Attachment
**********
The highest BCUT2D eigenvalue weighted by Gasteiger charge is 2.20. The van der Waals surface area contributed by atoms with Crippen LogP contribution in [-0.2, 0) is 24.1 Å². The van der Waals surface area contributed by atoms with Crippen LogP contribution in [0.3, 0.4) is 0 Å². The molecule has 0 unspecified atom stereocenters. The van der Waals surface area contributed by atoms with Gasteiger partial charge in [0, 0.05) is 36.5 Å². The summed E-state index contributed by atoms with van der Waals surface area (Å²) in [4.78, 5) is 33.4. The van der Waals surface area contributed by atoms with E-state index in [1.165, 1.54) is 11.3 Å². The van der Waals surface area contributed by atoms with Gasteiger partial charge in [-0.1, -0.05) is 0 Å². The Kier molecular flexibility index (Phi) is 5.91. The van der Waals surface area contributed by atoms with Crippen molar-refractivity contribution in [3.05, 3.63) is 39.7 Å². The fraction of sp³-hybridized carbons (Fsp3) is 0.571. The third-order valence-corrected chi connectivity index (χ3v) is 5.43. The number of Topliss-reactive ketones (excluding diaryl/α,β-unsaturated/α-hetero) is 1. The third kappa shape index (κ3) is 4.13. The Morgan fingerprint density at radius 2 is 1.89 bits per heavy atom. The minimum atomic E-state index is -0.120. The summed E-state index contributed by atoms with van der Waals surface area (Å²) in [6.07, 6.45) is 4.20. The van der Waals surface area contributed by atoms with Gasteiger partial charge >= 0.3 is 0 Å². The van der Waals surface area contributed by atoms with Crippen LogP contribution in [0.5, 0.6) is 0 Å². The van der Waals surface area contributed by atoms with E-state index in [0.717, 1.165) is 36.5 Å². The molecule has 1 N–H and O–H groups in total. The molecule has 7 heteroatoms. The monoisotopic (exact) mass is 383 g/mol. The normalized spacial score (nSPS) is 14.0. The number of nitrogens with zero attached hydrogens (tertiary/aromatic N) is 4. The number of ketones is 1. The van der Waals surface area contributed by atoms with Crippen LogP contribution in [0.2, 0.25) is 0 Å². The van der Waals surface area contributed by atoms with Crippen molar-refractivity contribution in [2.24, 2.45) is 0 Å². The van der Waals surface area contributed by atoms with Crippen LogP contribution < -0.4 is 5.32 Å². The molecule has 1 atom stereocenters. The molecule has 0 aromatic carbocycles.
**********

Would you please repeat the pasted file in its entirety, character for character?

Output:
The highest BCUT2D eigenvalue weighted by Gasteiger charge is 2.20. The van der Waals surface area contributed by atoms with Crippen LogP contribution in [-0.2, 0) is 24.1 Å². The van der Waals surface area contributed by atoms with Crippen LogP contribution in [0.3, 0.4) is 0 Å². The molecule has 0 unspecified atom stereocenters. The van der Waals surface area contributed by atoms with Gasteiger partial charge in [0, 0.05) is 36.5 Å². The summed E-state index contributed by atoms with van der Waals surface area (Å²) in [4.78, 5) is 33.4. The van der Waals surface area contributed by atoms with E-state index in [1.165, 1.54) is 11.3 Å². The van der Waals surface area contributed by atoms with Gasteiger partial charge in [-0.1, -0.05) is 0 Å². The Kier molecular flexibility index (Phi) is 5.91. The van der Waals surface area contributed by atoms with Crippen molar-refractivity contribution in [3.05, 3.63) is 39.7 Å². The fraction of sp³-hybridized carbons (Fsp3) is 0.571. The third-order valence-corrected chi connectivity index (χ3v) is 5.43. The number of Topliss-reactive ketones (excluding diaryl/α,β-unsaturated/α-hetero) is 1. The third kappa shape index (κ3) is 4.13. The Morgan fingerprint density at radius 2 is 1.89 bits per heavy atom. The minimum atomic E-state index is -0.120. The summed E-state index contributed by atoms with van der Waals surface area (Å²) in [6.07, 6.45) is 4.20. The van der Waals surface area contributed by atoms with Gasteiger partial charge >= 0.3 is 0 Å². The van der Waals surface area contributed by atoms with Crippen LogP contribution in [0.5, 0.6) is 0 Å². The van der Waals surface area contributed by atoms with E-state index in [0.717, 1.165) is 36.5 Å². The molecule has 1 N–H and O–H groups in total. The molecule has 7 heteroatoms. The monoisotopic (exact) mass is 383 g/mol. The normalized spacial score (nSPS) is 14.0. The number of nitrogens with zero attached hydrogens (tertiary/aromatic N) is 4. The number of ketones is 1. The van der Waals surface area contributed by atoms with Crippen LogP contribution in [0.2, 0.25) is 0 Å². The van der Waals surface area contributed by atoms with Crippen molar-refractivity contribution in [2.24, 2.45) is 0 Å². The van der Waals surface area contributed by atoms with Crippen LogP contribution < -0.4 is 5.32 Å². The molecule has 1 atom stereocenters. The molecule has 0 aromatic carbocycles.